The College of Humanities kicked off its sixth annual Humanities Week on Monday with a lecture that connected the science of meteorites to everyday life.
The event, titled “The Sky is Falling: The Fascinating Science and Crazy History of Shooting Stars,” featured Christopher Cokinos, an associate professor in the department of English and author of “The Fallen Sky: An Intimate History of Shooting Stars.”
The event took place at the Flandrau Science Center and Planetarium, where audience members were able to observe shooting stars before the presentation began.
Cokinos spoke about the history of meteors, meteorites and shooting stars, including how they form, where they come from, their meaning in everyday life and the array of meanings that they share in different cultures around the world.
Cokinos’ interest in writing on this topic was sparked after realizing a lot of people who were meteorite hunters had “these amazing lives but there was a lot of heartbreak and tragedy in them as well,” he said.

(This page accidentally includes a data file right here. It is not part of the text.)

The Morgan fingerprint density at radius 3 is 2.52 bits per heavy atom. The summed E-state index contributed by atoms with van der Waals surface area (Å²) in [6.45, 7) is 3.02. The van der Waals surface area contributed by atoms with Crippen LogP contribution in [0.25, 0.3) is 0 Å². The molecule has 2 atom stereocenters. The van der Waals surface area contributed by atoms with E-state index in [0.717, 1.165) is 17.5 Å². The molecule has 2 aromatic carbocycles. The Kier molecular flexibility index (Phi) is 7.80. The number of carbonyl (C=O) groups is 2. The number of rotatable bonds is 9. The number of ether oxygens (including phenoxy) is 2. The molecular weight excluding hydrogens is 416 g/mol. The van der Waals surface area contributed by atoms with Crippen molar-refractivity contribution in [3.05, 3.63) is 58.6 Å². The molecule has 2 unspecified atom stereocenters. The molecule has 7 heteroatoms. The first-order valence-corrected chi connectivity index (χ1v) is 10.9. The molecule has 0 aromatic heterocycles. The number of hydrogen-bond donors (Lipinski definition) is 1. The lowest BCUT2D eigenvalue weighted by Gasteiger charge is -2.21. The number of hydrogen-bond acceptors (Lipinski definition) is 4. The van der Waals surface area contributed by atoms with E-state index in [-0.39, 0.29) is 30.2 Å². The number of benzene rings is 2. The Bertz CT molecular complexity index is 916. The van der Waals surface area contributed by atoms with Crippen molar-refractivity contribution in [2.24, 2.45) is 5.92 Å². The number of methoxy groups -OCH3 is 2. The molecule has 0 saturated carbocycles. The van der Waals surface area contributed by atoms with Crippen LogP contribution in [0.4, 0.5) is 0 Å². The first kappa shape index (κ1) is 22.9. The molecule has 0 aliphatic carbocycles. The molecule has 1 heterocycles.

The success of his book, along with his interest in meteors and shooting stars, landed him a five week-long scientific expedition to collect meteorites in Antarctica in 2003, granted by the National Science Foundation.
The event was the first of “Revival of the Fittest,” the title of this year’s Humanities Week.
More events are planned throughout the week week that will focus specifically on engaging the Tucson community.
Monday’s event initially stemmed from Mary E. Wildner-Bassett, dean of the College of Humanities, who wanted to “come up with a way to engage the community, not just the UA community, but also the Tucson community,” said Helen Bernard, coordinator of external and alumni relations at the College of Humanities.
“We want to engage the community, and get them to understand what the value of humanities is,” Bernard added. “We want to get the word out as much as possible.”
On Tuesday, Humanities Week will continue with a lecture at 5 p.m. titled “Exploring Faraway Lands & Cultures,” which will be presented by the UA Critical Languages Program at the UA Poetry Center.